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Getting a Good Night's Sleep: The Traditional Chinese Medicine Approach

Occasional nights of sleeplessness can be inconvenient and lead to minor cognitive deficit the next morning. However, the long term effects of lack of sleep can strongly impact one’s well-being. Less than 7 hours of sleep a night can be harmful to your health, contributing to heart disease, depression, obesity and diabetes type II. With our current modern lifestyle, it can be difficult to wind down at night, but it is important to understand how good sleep hygiene plays a big role in maintaining health and happiness.

In Traditional Chinese Medicine’s Yin and Yang theory, most everything can be classified into Yin or Yang. Daytime is Yang, a time of action and activity, and Nighttime is Yin, a time of rest and repose. Day and Night transform into one another in a cyclical nature. Traditional Chinese Medicine stresses that a life well lived is in harmony with nature’s patterns. A key to a good life is getting an adequate night’s rest each evening to have enough energy for the following day’s activities.

In Traditional Chinese Medicine theory, there are many reasons one may not be able to sleep at night, and during an appointment to address this issue, your acupuncturist will be asking you questions about your sleep patterns and your general constitution and lifestyle to determine how to treat your insomnia.

Insomnia is usually a problem related to the Heart as well as the Spirit, and there may be other patterns involved. There may be issues with too much heat in the body, marked by afternoon or evening heat or hot flashes. For this person, we would treat by clearing empty heat and nourishing Kidney Yin and fluids. Or, there may be indigestion preventing sleep and a feeling of rebellious qi rising up upon laying down, indicating heat in the Stomach or poor digestive function. There also may be waking up frequently through the night without deep rest, with paleness in the complexion and overall vitamin and mineral deficiency, revealing blood deficiency. Most sleep concerns also have an added component of stress from a hectic lifestyle or emotional turmoil, so we may also address the liver to help you better unwind at night.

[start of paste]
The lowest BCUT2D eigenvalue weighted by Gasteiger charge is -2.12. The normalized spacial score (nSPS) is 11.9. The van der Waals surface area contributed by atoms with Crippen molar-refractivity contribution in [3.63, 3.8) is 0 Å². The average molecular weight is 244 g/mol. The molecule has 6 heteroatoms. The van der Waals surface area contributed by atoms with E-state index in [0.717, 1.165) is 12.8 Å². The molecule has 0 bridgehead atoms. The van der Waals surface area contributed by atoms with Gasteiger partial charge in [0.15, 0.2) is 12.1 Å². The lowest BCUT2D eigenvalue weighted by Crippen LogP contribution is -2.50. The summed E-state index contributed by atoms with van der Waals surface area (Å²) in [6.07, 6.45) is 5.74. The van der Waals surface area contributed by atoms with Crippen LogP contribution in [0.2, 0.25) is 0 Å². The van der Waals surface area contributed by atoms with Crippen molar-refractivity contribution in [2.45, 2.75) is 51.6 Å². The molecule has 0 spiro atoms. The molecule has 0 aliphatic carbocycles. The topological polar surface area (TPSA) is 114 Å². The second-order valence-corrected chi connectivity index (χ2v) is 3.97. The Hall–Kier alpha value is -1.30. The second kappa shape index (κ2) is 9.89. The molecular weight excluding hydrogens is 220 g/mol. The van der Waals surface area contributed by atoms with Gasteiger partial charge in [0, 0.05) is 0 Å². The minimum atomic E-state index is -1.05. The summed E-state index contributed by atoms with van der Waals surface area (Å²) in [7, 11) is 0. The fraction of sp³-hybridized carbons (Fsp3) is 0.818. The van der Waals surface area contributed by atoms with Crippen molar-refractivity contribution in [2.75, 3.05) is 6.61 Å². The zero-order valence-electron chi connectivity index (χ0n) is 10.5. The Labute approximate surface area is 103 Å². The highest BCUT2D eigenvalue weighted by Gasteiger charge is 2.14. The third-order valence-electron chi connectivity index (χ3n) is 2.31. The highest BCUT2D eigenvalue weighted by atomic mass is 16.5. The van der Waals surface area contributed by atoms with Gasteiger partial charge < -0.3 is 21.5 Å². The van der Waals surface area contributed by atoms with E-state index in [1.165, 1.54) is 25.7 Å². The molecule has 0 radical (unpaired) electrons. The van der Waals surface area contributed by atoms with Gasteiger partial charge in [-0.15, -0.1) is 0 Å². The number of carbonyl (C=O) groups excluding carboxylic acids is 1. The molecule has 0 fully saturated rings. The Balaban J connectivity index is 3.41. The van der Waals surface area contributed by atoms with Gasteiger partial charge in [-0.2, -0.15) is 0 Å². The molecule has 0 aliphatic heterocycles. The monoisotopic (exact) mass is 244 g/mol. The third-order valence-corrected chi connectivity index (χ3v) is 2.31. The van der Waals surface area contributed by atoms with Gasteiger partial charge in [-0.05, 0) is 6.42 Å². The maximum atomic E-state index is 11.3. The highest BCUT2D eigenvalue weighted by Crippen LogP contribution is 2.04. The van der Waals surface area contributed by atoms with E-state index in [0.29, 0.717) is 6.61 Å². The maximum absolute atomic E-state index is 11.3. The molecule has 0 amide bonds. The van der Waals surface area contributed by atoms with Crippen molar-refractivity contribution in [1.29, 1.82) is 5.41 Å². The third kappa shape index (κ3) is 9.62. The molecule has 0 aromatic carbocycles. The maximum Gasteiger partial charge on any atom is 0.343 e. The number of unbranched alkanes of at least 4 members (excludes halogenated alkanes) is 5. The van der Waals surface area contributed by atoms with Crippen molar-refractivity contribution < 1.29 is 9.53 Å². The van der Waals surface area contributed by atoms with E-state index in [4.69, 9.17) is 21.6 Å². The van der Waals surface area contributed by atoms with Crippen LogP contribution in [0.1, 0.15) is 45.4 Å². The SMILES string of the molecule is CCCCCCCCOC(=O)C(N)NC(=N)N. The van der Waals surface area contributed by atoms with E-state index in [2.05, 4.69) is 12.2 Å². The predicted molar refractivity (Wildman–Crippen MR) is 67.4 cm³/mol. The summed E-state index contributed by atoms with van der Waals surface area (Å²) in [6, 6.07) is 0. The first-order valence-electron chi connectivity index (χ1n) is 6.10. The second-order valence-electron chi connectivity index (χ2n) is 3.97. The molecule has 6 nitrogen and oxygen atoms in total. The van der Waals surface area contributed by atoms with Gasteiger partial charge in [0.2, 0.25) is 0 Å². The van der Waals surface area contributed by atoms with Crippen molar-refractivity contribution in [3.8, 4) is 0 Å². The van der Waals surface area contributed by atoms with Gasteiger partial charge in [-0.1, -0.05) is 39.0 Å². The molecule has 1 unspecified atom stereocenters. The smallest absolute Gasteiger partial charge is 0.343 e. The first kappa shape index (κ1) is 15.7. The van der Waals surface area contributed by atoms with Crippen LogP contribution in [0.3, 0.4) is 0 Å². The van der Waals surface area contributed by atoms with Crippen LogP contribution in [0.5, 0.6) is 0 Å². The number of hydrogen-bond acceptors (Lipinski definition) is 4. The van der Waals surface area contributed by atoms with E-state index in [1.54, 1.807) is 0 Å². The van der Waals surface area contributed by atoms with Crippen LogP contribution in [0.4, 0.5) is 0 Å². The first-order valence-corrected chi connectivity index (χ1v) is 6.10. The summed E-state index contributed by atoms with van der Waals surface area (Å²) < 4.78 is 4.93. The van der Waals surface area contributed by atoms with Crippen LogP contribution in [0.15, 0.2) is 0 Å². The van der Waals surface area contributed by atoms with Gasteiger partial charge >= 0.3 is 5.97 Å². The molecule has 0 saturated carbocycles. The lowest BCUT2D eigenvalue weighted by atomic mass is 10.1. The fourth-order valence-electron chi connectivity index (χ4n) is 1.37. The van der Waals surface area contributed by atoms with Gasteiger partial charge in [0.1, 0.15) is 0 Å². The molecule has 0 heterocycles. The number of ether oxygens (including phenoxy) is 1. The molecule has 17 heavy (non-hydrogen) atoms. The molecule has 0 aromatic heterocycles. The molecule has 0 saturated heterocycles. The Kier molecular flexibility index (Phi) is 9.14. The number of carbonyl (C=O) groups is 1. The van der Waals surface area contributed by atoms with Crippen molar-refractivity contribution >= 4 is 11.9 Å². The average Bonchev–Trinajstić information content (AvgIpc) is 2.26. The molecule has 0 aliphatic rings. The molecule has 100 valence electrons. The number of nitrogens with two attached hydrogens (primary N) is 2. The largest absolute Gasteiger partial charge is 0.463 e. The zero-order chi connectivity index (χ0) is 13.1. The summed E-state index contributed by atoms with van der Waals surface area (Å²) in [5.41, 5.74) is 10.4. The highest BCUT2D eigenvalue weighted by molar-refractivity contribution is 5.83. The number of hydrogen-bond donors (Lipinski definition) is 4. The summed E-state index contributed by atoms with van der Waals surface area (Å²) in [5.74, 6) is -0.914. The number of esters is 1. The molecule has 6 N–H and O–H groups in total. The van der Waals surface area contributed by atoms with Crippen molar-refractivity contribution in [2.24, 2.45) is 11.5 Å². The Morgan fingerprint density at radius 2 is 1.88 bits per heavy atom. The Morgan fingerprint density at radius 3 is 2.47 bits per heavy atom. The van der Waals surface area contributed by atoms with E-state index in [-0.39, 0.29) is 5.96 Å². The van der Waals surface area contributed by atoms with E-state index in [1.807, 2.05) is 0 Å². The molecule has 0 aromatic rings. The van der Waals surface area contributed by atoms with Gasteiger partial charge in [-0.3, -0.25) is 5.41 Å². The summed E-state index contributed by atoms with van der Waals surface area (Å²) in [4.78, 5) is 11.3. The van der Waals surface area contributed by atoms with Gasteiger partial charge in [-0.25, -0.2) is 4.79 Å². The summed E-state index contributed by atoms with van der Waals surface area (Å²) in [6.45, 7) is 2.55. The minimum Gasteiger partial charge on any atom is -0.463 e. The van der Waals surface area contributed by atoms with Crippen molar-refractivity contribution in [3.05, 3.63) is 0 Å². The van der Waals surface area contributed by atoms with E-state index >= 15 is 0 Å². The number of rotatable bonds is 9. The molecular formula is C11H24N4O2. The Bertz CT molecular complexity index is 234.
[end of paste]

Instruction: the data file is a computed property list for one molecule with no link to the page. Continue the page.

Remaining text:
A course of acupuncture appointments, possibly combined with Chinese herbs, can correct the body’s pattern to encourage easier rest at night. Research on acupuncture's effect on sleep is ongoing. Several small randomized controlled studies have been conducted that indicate acupuncture is indeed effective for sleeplessness and leads to greater relaxation and cognition through the day. However, larger-scale studies are also currently being done to further establish a stronger claim on the subject.

If you are interested in seeing if Chinese Medicine can help you with your sleep concerns, please contact NaturalStart Medicine to schedule an appointment or a free



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Effect of acupuncture on sleep quality and hyperarousal state in patients with primary insomnia: study protocol for a randomised controlled trial

BMJ Open 2016;6:e009594. doi: 10.1136/bmjopen-2015-009594

Guo J, Wang L, Liu C, Zhang J, Wang G, Yi J & Cheng J. Efficacy of Acupuncture for Primary Insomnia: A Randomized Controlled Clinical Trial. Evidence-Based Complementary and Alternative Medicine. Vol 2013.

Shergis JL, Ni X, Jackson ML, Zhang AL, Guo X, Li Y, Lu C, Xue CC. A systematic review of acupuncture for sleep quality in people with insomnia. Complement Ther Med 2016 (26) 11-20.

Can Acupuncture help you sleep? (2018, March 27), Retrieved from

TCM Treatment Principles for Insomnia, Retrieved from, tcmrole_sleep_treatment.html

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